Indian-born asylum seeker Divya* had thought leaving the stresses of her mother country would bring a life of opportunity to her family in Australia.
Sadly, for this mum of two kids, geographical shifts couldn’t help her escape the abusive situation she was experiencing at home and she found herself in a local women’s shelter.
Divya was lacking in two key areas – financial support and confidence. She needed more than a job – she needed the support of a village.
EPlus Local – a specialist service provided by The Salvation Army and Employment Plus – takes a very holistic approach to unique groups of job seekers (like asylum seekers) who often have complex social issues to work through on their journey to gaining employment.
E Plus Local Humanitarian Job Coach, Nibras Jasim, began to consider the ways she could help Divya manager her immediate worries and look towards creating a more positive future for herself.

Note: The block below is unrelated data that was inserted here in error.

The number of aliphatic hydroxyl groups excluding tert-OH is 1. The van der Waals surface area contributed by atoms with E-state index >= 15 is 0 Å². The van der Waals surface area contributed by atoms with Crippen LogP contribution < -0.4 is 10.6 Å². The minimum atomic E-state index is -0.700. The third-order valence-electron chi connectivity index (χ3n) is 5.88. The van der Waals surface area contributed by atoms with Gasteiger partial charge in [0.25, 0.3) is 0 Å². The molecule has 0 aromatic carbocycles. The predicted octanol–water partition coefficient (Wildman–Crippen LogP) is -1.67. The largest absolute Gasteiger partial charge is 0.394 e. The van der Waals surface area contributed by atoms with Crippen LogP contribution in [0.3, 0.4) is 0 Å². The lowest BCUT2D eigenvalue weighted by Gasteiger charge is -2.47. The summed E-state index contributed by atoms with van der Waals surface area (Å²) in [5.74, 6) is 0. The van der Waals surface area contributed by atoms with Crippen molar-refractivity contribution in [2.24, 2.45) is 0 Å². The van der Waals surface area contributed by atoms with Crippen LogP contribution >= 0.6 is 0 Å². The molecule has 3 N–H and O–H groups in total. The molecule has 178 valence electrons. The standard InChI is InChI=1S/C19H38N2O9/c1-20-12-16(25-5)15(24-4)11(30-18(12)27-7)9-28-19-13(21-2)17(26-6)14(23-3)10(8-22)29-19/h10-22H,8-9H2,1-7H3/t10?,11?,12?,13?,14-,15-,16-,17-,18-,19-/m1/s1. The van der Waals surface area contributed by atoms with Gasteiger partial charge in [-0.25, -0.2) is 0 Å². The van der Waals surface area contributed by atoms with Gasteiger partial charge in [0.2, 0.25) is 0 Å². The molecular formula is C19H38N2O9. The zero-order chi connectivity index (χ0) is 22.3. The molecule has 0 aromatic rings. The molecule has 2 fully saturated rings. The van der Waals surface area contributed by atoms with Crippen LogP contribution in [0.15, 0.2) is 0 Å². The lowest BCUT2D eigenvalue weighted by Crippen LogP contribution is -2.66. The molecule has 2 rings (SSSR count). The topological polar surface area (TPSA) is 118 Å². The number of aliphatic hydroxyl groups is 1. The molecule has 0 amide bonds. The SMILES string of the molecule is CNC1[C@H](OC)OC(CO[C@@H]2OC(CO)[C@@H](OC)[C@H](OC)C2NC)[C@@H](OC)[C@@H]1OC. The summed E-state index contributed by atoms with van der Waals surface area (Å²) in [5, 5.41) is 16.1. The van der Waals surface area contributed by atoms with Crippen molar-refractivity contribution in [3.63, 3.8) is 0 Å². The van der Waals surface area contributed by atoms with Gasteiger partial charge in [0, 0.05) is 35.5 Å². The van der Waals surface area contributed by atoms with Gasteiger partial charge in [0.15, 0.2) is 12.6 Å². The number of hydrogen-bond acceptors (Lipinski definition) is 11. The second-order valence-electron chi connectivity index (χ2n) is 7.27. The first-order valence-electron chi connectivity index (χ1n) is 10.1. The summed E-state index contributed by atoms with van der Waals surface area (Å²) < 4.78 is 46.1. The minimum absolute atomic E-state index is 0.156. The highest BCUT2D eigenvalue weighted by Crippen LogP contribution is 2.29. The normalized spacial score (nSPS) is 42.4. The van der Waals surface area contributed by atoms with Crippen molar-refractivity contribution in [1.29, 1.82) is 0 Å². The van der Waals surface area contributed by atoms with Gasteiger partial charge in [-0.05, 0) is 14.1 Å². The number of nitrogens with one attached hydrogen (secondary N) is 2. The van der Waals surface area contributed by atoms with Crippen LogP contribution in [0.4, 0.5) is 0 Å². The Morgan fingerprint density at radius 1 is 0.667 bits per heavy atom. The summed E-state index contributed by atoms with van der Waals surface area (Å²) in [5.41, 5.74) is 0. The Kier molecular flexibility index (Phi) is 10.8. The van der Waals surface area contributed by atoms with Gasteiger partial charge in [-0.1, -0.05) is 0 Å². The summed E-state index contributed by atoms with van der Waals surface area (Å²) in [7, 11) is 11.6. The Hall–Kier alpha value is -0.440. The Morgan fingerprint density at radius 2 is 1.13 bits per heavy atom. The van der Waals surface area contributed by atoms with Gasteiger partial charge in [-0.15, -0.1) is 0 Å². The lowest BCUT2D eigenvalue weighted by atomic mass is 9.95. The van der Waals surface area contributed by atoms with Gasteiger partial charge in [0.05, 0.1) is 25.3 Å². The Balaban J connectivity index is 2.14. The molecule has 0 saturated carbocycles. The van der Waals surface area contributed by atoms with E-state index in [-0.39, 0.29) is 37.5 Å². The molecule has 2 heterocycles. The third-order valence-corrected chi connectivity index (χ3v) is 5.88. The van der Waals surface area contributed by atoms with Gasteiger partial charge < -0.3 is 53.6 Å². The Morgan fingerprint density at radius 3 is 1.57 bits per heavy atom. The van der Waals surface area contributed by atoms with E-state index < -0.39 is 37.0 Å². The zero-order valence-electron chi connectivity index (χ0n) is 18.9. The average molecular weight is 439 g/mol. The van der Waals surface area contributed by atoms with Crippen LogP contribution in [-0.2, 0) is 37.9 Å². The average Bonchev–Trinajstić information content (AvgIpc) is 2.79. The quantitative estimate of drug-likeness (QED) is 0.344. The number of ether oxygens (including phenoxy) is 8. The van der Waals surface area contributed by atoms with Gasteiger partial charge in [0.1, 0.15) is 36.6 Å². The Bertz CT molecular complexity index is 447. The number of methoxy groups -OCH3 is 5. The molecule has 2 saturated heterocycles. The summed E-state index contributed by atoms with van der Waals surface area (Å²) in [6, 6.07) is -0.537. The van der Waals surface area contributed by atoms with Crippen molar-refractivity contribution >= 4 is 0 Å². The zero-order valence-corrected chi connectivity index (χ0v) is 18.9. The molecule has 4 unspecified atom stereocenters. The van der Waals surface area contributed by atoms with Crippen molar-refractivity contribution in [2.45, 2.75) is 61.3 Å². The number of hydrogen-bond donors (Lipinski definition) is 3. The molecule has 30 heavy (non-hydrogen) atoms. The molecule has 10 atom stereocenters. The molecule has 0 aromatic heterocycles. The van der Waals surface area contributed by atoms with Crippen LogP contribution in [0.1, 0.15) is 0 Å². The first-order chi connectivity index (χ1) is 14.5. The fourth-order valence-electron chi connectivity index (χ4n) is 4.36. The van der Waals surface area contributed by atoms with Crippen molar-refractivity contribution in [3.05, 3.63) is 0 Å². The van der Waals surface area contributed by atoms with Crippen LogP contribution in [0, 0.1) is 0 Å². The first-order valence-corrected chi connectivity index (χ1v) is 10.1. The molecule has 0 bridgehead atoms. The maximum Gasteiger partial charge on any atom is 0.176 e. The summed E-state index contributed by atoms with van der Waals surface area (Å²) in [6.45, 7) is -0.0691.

First off, EPlus Local helped her with some basic living cost items – fuel, clothes for herself and the kids and essential items to set up home.
To begin helping Divya build her confidence back up, Nibras referred her to the Service for the Treatment and Rehabilitation of Torture and Trauma Survivors (STARTTS) for dedicated mental health support.
Naturally, the team also started to get Divya ready for work so that she could continue to build her own confidence and become financially independent.
Divya started working in a restaurant, which was a great step forward for her, but not quite enough to get her settled in her own place.
So EPlus Local helped her access $3,000 from the Red Cross’ Women and Children Fund to fund the bond for her new home.
They also helped Divya get further assistance from the Migrant Resource Centre, which helped her cover her first six months of rent as she kept building her own savings.
“The village of support is out there – sometimes you just need the right people to help you connect to those services. Especially when you are living in a high state of stress, like fleeing a domestic violence situation.
“We look forward to seeing Divya and her children continue to flourish in their new safe home with a whole new world of opportunities in front of them,” says Nibras.
*not her real name